Mind the nanogap: Fast and sensitive oxygen gas sensors
Oxygen (O2) is an essential gas not only for us and most other lifeforms, but also for many industrial processes, biomedicine, and environmental monitoring applications. Given the importance of O2 and other gases, many researchers have focused on developing and improving gas-sensing technologies. At the frontier of this evolving field lie modern nanogap gas sensors—devices usually comprised of a sensing material and two conducting electrodes that are separated by a minuscule gap in the order of nanometers (nm), or thousand millionths of a meter. When molecules of specific gases get inside this gap, they electronically interact with the sensing layer and the electrodes, altering measurable electric properties such as the resistance between the electrodes. In turn, this allows one to indirectly measure the concentration of a given gas.
Although nanogap gas sensors bear many more attractive properties than the closely related microgap gas sensors, they have proven much more difficult to mass produce reliably for gap distances in the order of tens of nanometers. At the Laboratory for Materials and Structures of Tokyo Tech, a team of scientists led by Dr. Yutaka Majima is seeking ways to fabricate better nanogap sensors. In their latest study, which was published in Sensors & Actuators: B. Chemical, the team presents a new strategy to produce nanogap oxygen gas sensors using platinum/titanium (Pt/Ti) electrodes and a cerium oxide (CeO2) sensing layer.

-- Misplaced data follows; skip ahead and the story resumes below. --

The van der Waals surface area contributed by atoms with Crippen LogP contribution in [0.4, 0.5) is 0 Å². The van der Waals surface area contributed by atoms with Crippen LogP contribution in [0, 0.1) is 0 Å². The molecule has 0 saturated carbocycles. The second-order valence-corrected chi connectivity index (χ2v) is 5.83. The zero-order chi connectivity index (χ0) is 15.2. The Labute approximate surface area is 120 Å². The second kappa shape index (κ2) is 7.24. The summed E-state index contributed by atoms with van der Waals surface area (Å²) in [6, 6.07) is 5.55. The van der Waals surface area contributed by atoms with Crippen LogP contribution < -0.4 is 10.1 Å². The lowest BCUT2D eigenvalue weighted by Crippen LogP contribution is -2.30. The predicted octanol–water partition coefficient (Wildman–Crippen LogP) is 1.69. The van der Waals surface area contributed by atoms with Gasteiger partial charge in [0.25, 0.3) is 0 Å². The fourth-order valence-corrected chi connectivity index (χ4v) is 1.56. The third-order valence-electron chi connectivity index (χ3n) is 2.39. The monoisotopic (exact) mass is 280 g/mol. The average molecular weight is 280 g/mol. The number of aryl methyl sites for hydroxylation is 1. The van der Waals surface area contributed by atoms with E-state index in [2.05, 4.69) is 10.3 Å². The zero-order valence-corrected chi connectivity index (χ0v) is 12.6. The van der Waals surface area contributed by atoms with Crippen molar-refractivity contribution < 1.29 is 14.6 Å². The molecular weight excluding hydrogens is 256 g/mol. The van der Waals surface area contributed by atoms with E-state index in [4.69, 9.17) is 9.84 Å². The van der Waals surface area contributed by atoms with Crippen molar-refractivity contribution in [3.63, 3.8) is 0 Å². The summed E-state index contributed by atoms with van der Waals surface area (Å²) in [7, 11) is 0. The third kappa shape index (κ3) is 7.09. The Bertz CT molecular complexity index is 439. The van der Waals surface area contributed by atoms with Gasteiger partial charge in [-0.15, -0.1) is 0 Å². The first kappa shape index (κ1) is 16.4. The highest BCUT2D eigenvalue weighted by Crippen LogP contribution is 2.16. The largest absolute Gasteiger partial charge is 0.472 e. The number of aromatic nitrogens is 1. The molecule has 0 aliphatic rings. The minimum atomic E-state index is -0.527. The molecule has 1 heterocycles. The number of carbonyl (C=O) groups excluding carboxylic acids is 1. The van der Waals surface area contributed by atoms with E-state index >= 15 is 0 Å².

Two sensor designs were tested by Prof. Majima and his team. In the bottom-contact design, the CeO2 sensing layer is first deposited onto a silicon substrate and the two Pt/Ti electrodes are laid on top of the CeO2 through electron beam lithography (EBL). With EBL, one draws custom shapes on a resist film using a focused beam of electrons with extreme precision. This then allows for the selective etching or evaporation of Pt/Ti regions, thus giving shape to the nanogap electrodes. The other design (top-contact) was produced using EBL as well, but the CeO2 was applied on top of the Pt/Ti electrodes as a thin coating layer.
With this fabrication strategy, the team managed to reliably produce stable Pt nanogaps as small as 20 nm, which was unprecedented in the literature. Both sensor designs exhibited similar and highly promising performances, as Dr. Majima remarks: "For a gap separation of 35 nm, our nanogap O2 gas sensors exhibited a fast response time of 10 seconds at a relatively low operating temperature of 573 K (300 °C); this response time is approximately three orders of magnitude shorter than that of microgap sensors under the same measurement conditions." Moreover, their procedure offers better scalability than those for previously developed nanogap gas sensors.
In addition to the sensor designs, this study provided important insights on the electron hopping mechanisms by which O2 molecules modulate the resistance between the Pt electrodes in the presence of CeO2 at the nanogap. Taken together, the results of this study are paving the way to better gas-sensing devices, as Dr. Majima concludes: "Our nanogap gas sensors could be promising candidates for the development of a general gas-sensing platform with a low operating temperature." In due time, nanogap gas sensors shall surely find their way into more fields of application, including wearable biomedical devices, industrial condition monitoring, and environmental sensing.